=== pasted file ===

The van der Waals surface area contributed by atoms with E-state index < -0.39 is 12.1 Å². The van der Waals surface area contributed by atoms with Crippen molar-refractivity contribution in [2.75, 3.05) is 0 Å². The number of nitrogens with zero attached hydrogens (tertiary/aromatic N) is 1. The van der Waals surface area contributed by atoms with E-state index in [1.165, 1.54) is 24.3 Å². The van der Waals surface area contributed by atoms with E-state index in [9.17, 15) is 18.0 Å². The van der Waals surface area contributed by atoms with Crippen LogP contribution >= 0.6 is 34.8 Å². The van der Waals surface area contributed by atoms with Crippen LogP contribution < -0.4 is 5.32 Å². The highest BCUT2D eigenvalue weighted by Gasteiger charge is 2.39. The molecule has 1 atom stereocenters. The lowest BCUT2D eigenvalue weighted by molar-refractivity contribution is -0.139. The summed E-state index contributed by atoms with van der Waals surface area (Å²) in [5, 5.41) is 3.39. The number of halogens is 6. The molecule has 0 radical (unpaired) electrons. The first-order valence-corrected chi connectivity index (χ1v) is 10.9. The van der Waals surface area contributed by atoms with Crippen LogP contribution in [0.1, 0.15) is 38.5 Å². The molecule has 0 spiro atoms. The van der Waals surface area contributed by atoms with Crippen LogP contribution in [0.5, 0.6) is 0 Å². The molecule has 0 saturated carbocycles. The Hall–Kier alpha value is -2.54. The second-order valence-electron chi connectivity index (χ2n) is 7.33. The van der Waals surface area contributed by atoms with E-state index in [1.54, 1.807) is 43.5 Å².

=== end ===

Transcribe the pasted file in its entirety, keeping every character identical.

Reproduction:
The van der Waals surface area contributed by atoms with E-state index < -0.39 is 12.1 Å². The van der Waals surface area contributed by atoms with Crippen molar-refractivity contribution in [2.75, 3.05) is 0 Å². The number of nitrogens with zero attached hydrogens (tertiary/aromatic N) is 1. The van der Waals surface area contributed by atoms with E-state index in [1.165, 1.54) is 24.3 Å². The van der Waals surface area contributed by atoms with E-state index in [9.17, 15) is 18.0 Å². The van der Waals surface area contributed by atoms with Crippen LogP contribution >= 0.6 is 34.8 Å². The van der Waals surface area contributed by atoms with Crippen LogP contribution < -0.4 is 5.32 Å². The highest BCUT2D eigenvalue weighted by Gasteiger charge is 2.39. The molecule has 1 atom stereocenters. The lowest BCUT2D eigenvalue weighted by molar-refractivity contribution is -0.139. The summed E-state index contributed by atoms with van der Waals surface area (Å²) in [5, 5.41) is 3.39. The number of halogens is 6. The molecule has 0 radical (unpaired) electrons. The first-order valence-corrected chi connectivity index (χ1v) is 10.9. The van der Waals surface area contributed by atoms with Crippen LogP contribution in [0.1, 0.15) is 38.5 Å². The molecule has 0 spiro atoms. The van der Waals surface area contributed by atoms with Crippen LogP contribution in [0.5, 0.6) is 0 Å². The molecule has 0 saturated carbocycles. The Hall–Kier alpha value is -2.54. The second-order valence-electron chi connectivity index (χ2n) is 7.33. The van der Waals surface area contributed by atoms with E-state index in [1.54, 1.807) is 43.5 Å².